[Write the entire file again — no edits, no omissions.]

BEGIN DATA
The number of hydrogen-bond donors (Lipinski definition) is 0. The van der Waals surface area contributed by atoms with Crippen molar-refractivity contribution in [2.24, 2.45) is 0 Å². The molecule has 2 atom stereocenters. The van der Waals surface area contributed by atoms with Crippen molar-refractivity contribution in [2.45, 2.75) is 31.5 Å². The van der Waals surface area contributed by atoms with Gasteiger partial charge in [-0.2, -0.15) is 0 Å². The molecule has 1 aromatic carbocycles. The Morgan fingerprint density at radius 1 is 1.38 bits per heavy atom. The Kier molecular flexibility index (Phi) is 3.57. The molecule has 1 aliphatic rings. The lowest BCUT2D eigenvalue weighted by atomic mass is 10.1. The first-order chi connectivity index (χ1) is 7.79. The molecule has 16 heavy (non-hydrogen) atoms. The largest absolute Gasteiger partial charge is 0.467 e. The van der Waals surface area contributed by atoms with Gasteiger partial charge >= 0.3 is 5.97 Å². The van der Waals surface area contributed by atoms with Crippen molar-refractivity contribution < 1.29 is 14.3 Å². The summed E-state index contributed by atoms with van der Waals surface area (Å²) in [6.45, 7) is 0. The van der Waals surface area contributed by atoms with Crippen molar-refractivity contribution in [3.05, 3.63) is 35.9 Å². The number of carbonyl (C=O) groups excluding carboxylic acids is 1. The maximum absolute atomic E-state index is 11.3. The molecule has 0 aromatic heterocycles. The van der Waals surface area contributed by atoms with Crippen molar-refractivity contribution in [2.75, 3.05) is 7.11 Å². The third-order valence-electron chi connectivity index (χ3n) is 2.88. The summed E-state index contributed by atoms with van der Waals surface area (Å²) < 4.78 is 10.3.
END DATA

The number of hydrogen-bond donors (Lipinski definition) is 0. The van der Waals surface area contributed by atoms with Crippen molar-refractivity contribution in [2.24, 2.45) is 0 Å². The molecule has 2 atom stereocenters. The van der Waals surface area contributed by atoms with Crippen molar-refractivity contribution in [2.45, 2.75) is 31.5 Å². The van der Waals surface area contributed by atoms with Gasteiger partial charge in [-0.2, -0.15) is 0 Å². The molecule has 1 aromatic carbocycles. The Morgan fingerprint density at radius 1 is 1.38 bits per heavy atom. The Kier molecular flexibility index (Phi) is 3.57. The molecule has 1 aliphatic rings. The lowest BCUT2D eigenvalue weighted by atomic mass is 10.1. The first-order chi connectivity index (χ1) is 7.79. The molecule has 16 heavy (non-hydrogen) atoms. The largest absolute Gasteiger partial charge is 0.467 e. The van der Waals surface area contributed by atoms with Gasteiger partial charge >= 0.3 is 5.97 Å². The van der Waals surface area contributed by atoms with Crippen molar-refractivity contribution < 1.29 is 14.3 Å². The summed E-state index contributed by atoms with van der Waals surface area (Å²) in [6.45, 7) is 0. The van der Waals surface area contributed by atoms with Crippen molar-refractivity contribution in [3.05, 3.63) is 35.9 Å². The number of carbonyl (C=O) groups excluding carboxylic acids is 1. The maximum absolute atomic E-state index is 11.3. The molecule has 0 aromatic heterocycles. The van der Waals surface area contributed by atoms with Crippen molar-refractivity contribution in [2.75, 3.05) is 7.11 Å². The third-order valence-electron chi connectivity index (χ3n) is 2.88. The summed E-state index contributed by atoms with van der Waals surface area (Å²) < 4.78 is 10.3.